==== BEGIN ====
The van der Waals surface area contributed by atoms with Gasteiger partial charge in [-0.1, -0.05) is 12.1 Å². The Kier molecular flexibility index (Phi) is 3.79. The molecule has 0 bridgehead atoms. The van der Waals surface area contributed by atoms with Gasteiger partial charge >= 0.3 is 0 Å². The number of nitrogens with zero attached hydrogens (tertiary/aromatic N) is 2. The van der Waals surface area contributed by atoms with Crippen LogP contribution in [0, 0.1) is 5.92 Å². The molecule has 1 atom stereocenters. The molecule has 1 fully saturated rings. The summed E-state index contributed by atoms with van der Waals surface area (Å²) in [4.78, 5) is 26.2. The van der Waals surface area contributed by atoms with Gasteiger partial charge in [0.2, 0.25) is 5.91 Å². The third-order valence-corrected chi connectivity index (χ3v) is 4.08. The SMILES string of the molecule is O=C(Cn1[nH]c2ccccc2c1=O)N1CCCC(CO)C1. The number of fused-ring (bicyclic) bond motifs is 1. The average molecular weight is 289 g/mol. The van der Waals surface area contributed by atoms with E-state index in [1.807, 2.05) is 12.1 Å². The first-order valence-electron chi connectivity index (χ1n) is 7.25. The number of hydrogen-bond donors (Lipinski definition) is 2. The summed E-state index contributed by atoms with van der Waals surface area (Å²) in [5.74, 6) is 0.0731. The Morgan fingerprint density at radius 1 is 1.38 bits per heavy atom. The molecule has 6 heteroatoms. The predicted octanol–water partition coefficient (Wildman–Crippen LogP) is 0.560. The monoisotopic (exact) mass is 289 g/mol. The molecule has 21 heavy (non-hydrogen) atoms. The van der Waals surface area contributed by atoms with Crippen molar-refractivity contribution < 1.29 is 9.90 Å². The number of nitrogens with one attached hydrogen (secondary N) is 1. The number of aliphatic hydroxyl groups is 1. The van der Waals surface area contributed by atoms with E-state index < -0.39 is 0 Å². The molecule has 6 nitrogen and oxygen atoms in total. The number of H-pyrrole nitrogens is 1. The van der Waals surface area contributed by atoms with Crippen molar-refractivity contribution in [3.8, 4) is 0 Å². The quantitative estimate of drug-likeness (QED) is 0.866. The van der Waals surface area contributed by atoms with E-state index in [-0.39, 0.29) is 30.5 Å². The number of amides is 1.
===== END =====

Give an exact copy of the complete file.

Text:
The van der Waals surface area contributed by atoms with Gasteiger partial charge in [-0.1, -0.05) is 12.1 Å². The Kier molecular flexibility index (Phi) is 3.79. The molecule has 0 bridgehead atoms. The van der Waals surface area contributed by atoms with Gasteiger partial charge >= 0.3 is 0 Å². The number of nitrogens with zero attached hydrogens (tertiary/aromatic N) is 2. The van der Waals surface area contributed by atoms with Crippen LogP contribution in [0, 0.1) is 5.92 Å². The molecule has 1 atom stereocenters. The molecule has 1 fully saturated rings. The summed E-state index contributed by atoms with van der Waals surface area (Å²) in [4.78, 5) is 26.2. The van der Waals surface area contributed by atoms with Gasteiger partial charge in [0.2, 0.25) is 5.91 Å². The third-order valence-corrected chi connectivity index (χ3v) is 4.08. The SMILES string of the molecule is O=C(Cn1[nH]c2ccccc2c1=O)N1CCCC(CO)C1. The number of fused-ring (bicyclic) bond motifs is 1. The average molecular weight is 289 g/mol. The van der Waals surface area contributed by atoms with E-state index in [1.807, 2.05) is 12.1 Å². The first-order valence-electron chi connectivity index (χ1n) is 7.25. The number of hydrogen-bond donors (Lipinski definition) is 2. The summed E-state index contributed by atoms with van der Waals surface area (Å²) in [5.74, 6) is 0.0731. The Morgan fingerprint density at radius 1 is 1.38 bits per heavy atom. The molecule has 6 heteroatoms. The predicted octanol–water partition coefficient (Wildman–Crippen LogP) is 0.560. The monoisotopic (exact) mass is 289 g/mol. The molecule has 21 heavy (non-hydrogen) atoms. The van der Waals surface area contributed by atoms with Crippen molar-refractivity contribution < 1.29 is 9.90 Å². The number of nitrogens with one attached hydrogen (secondary N) is 1. The number of aliphatic hydroxyl groups is 1. The van der Waals surface area contributed by atoms with E-state index < -0.39 is 0 Å². The molecule has 6 nitrogen and oxygen atoms in total. The number of H-pyrrole nitrogens is 1. The van der Waals surface area contributed by atoms with Crippen molar-refractivity contribution in [3.8, 4) is 0 Å². The quantitative estimate of drug-likeness (QED) is 0.866. The van der Waals surface area contributed by atoms with E-state index in [-0.39, 0.29) is 30.5 Å². The number of amides is 1.